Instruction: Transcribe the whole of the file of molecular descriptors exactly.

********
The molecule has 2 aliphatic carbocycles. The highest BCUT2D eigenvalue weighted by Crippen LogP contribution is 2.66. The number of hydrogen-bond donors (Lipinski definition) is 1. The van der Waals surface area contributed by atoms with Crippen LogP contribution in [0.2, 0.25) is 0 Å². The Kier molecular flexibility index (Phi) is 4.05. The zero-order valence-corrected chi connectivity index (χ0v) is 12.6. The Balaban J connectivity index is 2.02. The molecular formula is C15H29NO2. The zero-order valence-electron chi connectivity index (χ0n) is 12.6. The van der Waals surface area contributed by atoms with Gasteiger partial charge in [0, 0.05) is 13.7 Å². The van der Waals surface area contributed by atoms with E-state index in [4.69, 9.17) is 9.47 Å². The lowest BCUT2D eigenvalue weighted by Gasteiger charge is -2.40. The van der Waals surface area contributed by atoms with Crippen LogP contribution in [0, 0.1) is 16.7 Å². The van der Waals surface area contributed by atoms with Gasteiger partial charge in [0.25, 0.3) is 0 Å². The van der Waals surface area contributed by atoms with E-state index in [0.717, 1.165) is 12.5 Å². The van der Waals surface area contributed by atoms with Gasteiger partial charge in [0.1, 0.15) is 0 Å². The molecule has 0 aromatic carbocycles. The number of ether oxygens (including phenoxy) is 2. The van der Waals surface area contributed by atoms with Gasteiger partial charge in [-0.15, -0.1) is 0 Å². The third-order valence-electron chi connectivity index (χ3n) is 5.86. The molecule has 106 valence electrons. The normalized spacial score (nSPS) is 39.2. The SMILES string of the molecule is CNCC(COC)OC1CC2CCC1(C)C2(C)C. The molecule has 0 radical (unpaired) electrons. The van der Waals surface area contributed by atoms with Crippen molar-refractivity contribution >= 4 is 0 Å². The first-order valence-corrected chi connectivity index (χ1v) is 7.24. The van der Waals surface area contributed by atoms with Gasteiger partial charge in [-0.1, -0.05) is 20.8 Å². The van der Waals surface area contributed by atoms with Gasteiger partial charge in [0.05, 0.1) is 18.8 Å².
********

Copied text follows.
The molecule has 2 aliphatic carbocycles. The highest BCUT2D eigenvalue weighted by Crippen LogP contribution is 2.66. The number of hydrogen-bond donors (Lipinski definition) is 1. The van der Waals surface area contributed by atoms with Crippen LogP contribution in [0.2, 0.25) is 0 Å². The Kier molecular flexibility index (Phi) is 4.05. The zero-order valence-corrected chi connectivity index (χ0v) is 12.6. The Balaban J connectivity index is 2.02. The molecular formula is C15H29NO2. The zero-order valence-electron chi connectivity index (χ0n) is 12.6. The van der Waals surface area contributed by atoms with Gasteiger partial charge in [0, 0.05) is 13.7 Å². The van der Waals surface area contributed by atoms with E-state index in [4.69, 9.17) is 9.47 Å². The lowest BCUT2D eigenvalue weighted by Gasteiger charge is -2.40. The van der Waals surface area contributed by atoms with Crippen LogP contribution in [0, 0.1) is 16.7 Å². The van der Waals surface area contributed by atoms with Gasteiger partial charge in [0.25, 0.3) is 0 Å². The van der Waals surface area contributed by atoms with E-state index in [0.717, 1.165) is 12.5 Å². The van der Waals surface area contributed by atoms with Gasteiger partial charge in [0.1, 0.15) is 0 Å². The molecule has 0 aromatic carbocycles. The number of ether oxygens (including phenoxy) is 2. The van der Waals surface area contributed by atoms with Gasteiger partial charge in [-0.15, -0.1) is 0 Å². The third-order valence-electron chi connectivity index (χ3n) is 5.86. The molecule has 106 valence electrons. The normalized spacial score (nSPS) is 39.2. The SMILES string of the molecule is CNCC(COC)OC1CC2CCC1(C)C2(C)C. The molecule has 0 radical (unpaired) electrons. The van der Waals surface area contributed by atoms with Crippen molar-refractivity contribution >= 4 is 0 Å². The first-order valence-corrected chi connectivity index (χ1v) is 7.24. The van der Waals surface area contributed by atoms with Gasteiger partial charge in [-0.1, -0.05) is 20.8 Å². The van der Waals surface area contributed by atoms with Gasteiger partial charge in [0.05, 0.1) is 18.8 Å².